Can we expect any further adventures from you?
Indeed you can. Mr. Worley is currently penning another engagement as we speak, at least he was when I left him a moment ago. He may have sneaked out again to visit his friend at some sinister dwelling he refers to only as ‘Gregg’s’.
I need a new pair of shoes. Can you give me any advice?
Avoid plimsolls at all costs. Too many young people these days are told such items are ‘hip’ and ‘practical’. They are, however, merely unnecessary. The man of affairs maintains an unhurried pace in the face of any peril. For this reason, two dozen pairs of classic brogues are a base requirement for any supernatural investigator’s wardrobe. While the brogue has, in my opinion, become somewhat ‘modernised’ since Edward’s day, the Chelsea boot affords a sublime alternative. These allow an investigator to maintain a dashing air of command, whether engaged in a particularly messy exorcism or seated in the wingback chair of his occult library.
Dr. Dandridge, thank you for your time.
Wednesday, 10 November 2010
It was brilliant. The opening scene- a long silent section that ending with the hero shooting a child (albeit a dead one) in the face- certainly set the scene for the grimness that was to follow.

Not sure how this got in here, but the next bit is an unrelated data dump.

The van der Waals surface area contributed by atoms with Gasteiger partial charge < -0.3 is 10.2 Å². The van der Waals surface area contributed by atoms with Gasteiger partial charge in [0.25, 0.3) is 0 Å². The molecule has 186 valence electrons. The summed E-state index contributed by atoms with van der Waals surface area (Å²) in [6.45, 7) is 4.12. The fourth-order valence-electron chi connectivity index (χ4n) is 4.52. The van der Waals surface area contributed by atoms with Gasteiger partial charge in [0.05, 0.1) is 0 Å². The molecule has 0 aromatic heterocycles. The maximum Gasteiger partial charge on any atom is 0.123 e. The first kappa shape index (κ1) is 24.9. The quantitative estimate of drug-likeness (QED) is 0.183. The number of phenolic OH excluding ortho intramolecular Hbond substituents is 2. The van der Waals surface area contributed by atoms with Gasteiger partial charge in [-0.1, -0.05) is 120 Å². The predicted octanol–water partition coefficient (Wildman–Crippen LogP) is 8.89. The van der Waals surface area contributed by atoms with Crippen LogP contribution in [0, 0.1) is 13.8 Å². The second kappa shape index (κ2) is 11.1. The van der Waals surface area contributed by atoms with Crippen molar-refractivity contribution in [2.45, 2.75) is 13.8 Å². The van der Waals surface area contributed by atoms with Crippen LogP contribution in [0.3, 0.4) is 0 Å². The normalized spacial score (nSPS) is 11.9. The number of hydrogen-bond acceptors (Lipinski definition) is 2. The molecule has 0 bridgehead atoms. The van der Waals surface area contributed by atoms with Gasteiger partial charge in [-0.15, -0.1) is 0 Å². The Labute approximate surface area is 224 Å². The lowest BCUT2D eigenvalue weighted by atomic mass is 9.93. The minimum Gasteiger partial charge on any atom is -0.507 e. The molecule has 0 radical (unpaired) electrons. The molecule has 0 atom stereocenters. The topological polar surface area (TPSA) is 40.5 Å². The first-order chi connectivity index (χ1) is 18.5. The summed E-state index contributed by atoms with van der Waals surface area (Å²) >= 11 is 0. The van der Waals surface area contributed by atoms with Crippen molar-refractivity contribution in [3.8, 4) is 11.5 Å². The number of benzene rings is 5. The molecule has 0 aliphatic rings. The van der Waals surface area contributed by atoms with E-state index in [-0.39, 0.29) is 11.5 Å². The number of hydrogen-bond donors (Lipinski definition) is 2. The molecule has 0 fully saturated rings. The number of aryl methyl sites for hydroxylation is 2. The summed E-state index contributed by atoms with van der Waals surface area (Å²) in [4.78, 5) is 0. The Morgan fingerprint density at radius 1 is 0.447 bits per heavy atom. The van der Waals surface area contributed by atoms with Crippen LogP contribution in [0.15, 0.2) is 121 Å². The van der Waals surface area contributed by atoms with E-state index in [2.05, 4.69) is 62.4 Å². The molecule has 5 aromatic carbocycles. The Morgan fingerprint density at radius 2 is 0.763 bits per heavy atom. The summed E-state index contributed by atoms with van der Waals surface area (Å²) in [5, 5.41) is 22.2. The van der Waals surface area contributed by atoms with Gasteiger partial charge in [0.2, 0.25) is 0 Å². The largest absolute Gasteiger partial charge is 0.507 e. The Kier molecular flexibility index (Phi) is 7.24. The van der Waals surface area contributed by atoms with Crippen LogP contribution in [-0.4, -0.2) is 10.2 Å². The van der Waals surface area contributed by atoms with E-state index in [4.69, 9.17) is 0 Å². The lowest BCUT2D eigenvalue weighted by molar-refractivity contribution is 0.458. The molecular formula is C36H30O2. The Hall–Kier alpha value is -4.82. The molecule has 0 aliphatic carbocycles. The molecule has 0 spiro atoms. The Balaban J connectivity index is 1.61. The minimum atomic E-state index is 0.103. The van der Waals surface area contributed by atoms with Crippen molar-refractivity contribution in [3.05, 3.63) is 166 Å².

There were many highlights- Morgan's terrible heartbreak as he watches his dead wife through the sights of a gun and the astonishingly tense sequence where Rick was caught below a tank and feeling pity for half a corpse as it dragged itself across the grass to name but a few. It's great to see scenes from a comic come to life in such a perfect fashion, and equally as pleasurable to see scenes changed- but for the better.
Roll on the rest of the season.
And more good news follows, as The Hollywood Reporter, er, reports that it has been given a second season!